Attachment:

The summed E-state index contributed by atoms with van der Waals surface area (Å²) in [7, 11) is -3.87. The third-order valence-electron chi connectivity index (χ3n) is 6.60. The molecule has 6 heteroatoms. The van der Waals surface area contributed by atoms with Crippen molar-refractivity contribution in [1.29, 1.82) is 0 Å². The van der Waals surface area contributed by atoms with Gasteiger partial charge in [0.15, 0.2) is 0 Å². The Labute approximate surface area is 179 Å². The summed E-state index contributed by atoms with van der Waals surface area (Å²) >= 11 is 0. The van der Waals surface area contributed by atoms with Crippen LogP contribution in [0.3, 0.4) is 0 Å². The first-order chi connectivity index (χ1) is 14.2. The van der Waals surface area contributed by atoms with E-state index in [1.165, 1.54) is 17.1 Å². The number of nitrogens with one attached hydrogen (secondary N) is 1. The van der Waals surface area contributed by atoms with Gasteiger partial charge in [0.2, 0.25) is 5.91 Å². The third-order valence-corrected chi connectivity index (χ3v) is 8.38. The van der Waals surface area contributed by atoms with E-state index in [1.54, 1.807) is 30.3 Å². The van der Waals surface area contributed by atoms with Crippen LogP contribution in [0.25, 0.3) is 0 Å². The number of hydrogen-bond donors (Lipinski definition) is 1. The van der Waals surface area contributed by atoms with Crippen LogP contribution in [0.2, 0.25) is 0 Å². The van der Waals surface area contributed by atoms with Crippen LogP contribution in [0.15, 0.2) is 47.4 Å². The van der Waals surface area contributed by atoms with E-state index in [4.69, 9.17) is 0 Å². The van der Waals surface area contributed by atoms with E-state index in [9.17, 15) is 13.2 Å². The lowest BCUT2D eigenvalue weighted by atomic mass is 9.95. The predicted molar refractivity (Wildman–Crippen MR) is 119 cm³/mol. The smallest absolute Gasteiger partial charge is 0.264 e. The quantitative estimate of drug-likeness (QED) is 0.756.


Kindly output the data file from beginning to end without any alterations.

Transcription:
The summed E-state index contributed by atoms with van der Waals surface area (Å²) in [7, 11) is -3.87. The third-order valence-electron chi connectivity index (χ3n) is 6.60. The molecule has 6 heteroatoms. The van der Waals surface area contributed by atoms with Crippen molar-refractivity contribution in [1.29, 1.82) is 0 Å². The van der Waals surface area contributed by atoms with Gasteiger partial charge in [0.15, 0.2) is 0 Å². The Labute approximate surface area is 179 Å². The summed E-state index contributed by atoms with van der Waals surface area (Å²) >= 11 is 0. The van der Waals surface area contributed by atoms with Crippen LogP contribution in [0.3, 0.4) is 0 Å². The first-order chi connectivity index (χ1) is 14.2. The van der Waals surface area contributed by atoms with E-state index in [1.165, 1.54) is 17.1 Å². The number of nitrogens with one attached hydrogen (secondary N) is 1. The van der Waals surface area contributed by atoms with Gasteiger partial charge in [0.2, 0.25) is 5.91 Å². The third-order valence-corrected chi connectivity index (χ3v) is 8.38. The van der Waals surface area contributed by atoms with E-state index in [1.54, 1.807) is 30.3 Å². The van der Waals surface area contributed by atoms with Crippen LogP contribution in [0.25, 0.3) is 0 Å². The number of hydrogen-bond donors (Lipinski definition) is 1. The van der Waals surface area contributed by atoms with Crippen LogP contribution in [0.2, 0.25) is 0 Å². The van der Waals surface area contributed by atoms with Crippen LogP contribution in [0.15, 0.2) is 47.4 Å². The van der Waals surface area contributed by atoms with E-state index in [4.69, 9.17) is 0 Å². The van der Waals surface area contributed by atoms with E-state index in [9.17, 15) is 13.2 Å². The lowest BCUT2D eigenvalue weighted by atomic mass is 9.95. The predicted molar refractivity (Wildman–Crippen MR) is 119 cm³/mol. The smallest absolute Gasteiger partial charge is 0.264 e. The quantitative estimate of drug-likeness (QED) is 0.756.